Sunday, 6 December 2009

HOT SCANDAL BREWING

Stanley Meltzoff was a brilliant artist, scholar and author. At the peak of his powers, he painted a masterpiece for the cover of LIFE magazine: the legendary battle of Thermopylae, where a handful of Greek heroes sacrificed themselves to save their homeland.


Detail

After Meltzoff spent weeks perfecting the colors and composition, some moron from the marketing department decided LIFE might sell a few extra copies by slapping a bright yellow banner across the painting promising a "hot scandal."



Henrik Ibsen said, "To live is to war with trolls."

I could offer a thousand other examples of art that has been cropped, altered, vandalized or shrunk to make more room for a client's logo. An illustration passes through many hands before reaching the viewing public; clients, editors, art directors, printers, all serve separate functions but with the unified purpose of squeezing maximum revenue from the art. In fact, many of them got their jobs by recognizing that "hot scandal brewing" sells more product than artistic grace.

Even today, unscrupulous bloggers use these lurid words at the top of a blog to attract additional readers.

The illustrator Robert Fawcett once insulted his clients with a typically blunt "challenge to the advertising and publishing fraternities." He scolded that, "those who would pander to the lowest common denominator or make obeissance to expediency for temporary profit will stand revealed in their mediocrity...." But Fawcett also reminded his fellow illustrators that this was part of the deal they had made:
This is regrettable, but seemingly inevitable, in a group which has chosen to ally itself with industry, and having tasted the fruits of that alliance has no right to ask exemption from the conditions of survival which govern all business and industry.
Fawcett was a smart guy, and recognized that the "incubus of client dictation" is not limited to commercial art:
We always had the choice of a career of drawing and painting pictures for exhibition, but we would then have been subject to the vagaries of a career as competitive, and dealers in many cases no less venal than is charged against some of our present friends.
There is no question that fine art too has more than its share of morons. Consider Rembrandt's masterpiece, The Nightwatch, which was clumsily cropped by the owners to fit the wall where they wanted to hang it.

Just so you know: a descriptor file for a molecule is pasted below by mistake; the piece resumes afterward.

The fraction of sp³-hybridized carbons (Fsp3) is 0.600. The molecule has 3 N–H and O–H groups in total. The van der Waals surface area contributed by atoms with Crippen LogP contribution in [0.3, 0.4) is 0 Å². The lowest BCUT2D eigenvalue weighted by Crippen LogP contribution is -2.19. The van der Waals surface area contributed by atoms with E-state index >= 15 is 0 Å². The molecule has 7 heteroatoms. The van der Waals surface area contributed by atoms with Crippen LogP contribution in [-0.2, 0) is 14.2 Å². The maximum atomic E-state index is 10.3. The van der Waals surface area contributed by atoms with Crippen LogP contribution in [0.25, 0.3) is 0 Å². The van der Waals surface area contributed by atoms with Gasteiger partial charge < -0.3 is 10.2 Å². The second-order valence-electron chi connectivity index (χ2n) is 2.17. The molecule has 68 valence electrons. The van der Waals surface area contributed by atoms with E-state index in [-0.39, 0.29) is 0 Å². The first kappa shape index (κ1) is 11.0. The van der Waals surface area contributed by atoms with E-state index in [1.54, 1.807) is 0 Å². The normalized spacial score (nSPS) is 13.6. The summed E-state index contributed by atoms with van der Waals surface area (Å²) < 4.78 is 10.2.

During World war II, some of the biggest morons of all were threatening the greatest art of the Italian Renaissance during the battle for Italy. The entire inventory of the Ufizzi gallery in Florence was hastily moved to a remote country villa to protect it from bombing. A young soldier named Stanley Meltzoff was stationed at that villa. Everyone else had evacuated the villa and Meltzoff was all alone while the shelling continued outside. He made his way down to the room where hundreds of defenseless masterpieces had been stacked against the wall. There he discovered Botticelli's famous painting Primavera-- the arrival of spring-- showing the beautiful Flora scattering her flowers.



Years later Meltzoff recalled, "I stepped up and kissed my ideal of beauty full on the lips...."

Meltzoff understood that art is not protected by its beauty.

To the contrary, the lips Meltzoff kissed were highly perishable. Art will always be susceptible to tampering by advertisers, art directors and fascist dictators. I hope his early confrontation with this reality consoled him decades later when he watched his own painting defaced by the editors at LIFE.

In my view, artists have to abide by the compromises and limitations that fund the creation of art, and also accept the mortality of the finished product. But those parameters still leave a lot of room for people who value beautiful things to defend them in the creation process and to speak up for them once they exist in this wicked world.